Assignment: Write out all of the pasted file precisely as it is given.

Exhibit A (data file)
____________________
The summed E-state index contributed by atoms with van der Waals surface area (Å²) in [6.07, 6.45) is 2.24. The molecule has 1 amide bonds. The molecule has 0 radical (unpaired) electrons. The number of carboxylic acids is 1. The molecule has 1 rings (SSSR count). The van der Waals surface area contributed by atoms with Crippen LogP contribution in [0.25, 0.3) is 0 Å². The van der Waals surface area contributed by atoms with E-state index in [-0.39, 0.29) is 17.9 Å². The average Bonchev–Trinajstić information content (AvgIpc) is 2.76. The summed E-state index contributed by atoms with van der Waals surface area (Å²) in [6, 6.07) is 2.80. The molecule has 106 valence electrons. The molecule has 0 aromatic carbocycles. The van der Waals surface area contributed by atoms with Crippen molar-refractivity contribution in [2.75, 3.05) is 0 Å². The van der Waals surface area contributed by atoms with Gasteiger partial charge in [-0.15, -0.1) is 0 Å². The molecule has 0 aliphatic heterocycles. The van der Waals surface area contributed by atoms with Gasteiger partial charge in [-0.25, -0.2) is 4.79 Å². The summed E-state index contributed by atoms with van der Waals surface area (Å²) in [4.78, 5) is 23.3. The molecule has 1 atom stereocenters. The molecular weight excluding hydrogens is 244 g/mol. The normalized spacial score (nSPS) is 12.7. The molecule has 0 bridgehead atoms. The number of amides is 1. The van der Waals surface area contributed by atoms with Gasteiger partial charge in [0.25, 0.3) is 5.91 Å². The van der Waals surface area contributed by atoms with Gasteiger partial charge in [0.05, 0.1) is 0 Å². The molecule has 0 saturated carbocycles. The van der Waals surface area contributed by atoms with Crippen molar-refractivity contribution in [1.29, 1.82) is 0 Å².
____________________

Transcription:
The summed E-state index contributed by atoms with van der Waals surface area (Å²) in [6.07, 6.45) is 2.24. The molecule has 1 amide bonds. The molecule has 0 radical (unpaired) electrons. The number of carboxylic acids is 1. The molecule has 1 rings (SSSR count). The van der Waals surface area contributed by atoms with Crippen LogP contribution in [0.25, 0.3) is 0 Å². The van der Waals surface area contributed by atoms with E-state index in [-0.39, 0.29) is 17.9 Å². The average Bonchev–Trinajstić information content (AvgIpc) is 2.76. The summed E-state index contributed by atoms with van der Waals surface area (Å²) in [6, 6.07) is 2.80. The molecule has 106 valence electrons. The molecule has 0 aromatic carbocycles. The van der Waals surface area contributed by atoms with Crippen molar-refractivity contribution in [2.75, 3.05) is 0 Å². The van der Waals surface area contributed by atoms with Gasteiger partial charge in [-0.15, -0.1) is 0 Å². The molecule has 0 aliphatic heterocycles. The van der Waals surface area contributed by atoms with Gasteiger partial charge in [-0.25, -0.2) is 4.79 Å². The summed E-state index contributed by atoms with van der Waals surface area (Å²) in [4.78, 5) is 23.3. The molecule has 1 atom stereocenters. The molecular weight excluding hydrogens is 244 g/mol. The normalized spacial score (nSPS) is 12.7. The molecule has 0 bridgehead atoms. The number of amides is 1. The van der Waals surface area contributed by atoms with Gasteiger partial charge in [0.25, 0.3) is 5.91 Å². The van der Waals surface area contributed by atoms with Gasteiger partial charge in [0.05, 0.1) is 0 Å². The molecule has 0 saturated carbocycles. The van der Waals surface area contributed by atoms with Crippen molar-refractivity contribution in [1.29, 1.82) is 0 Å².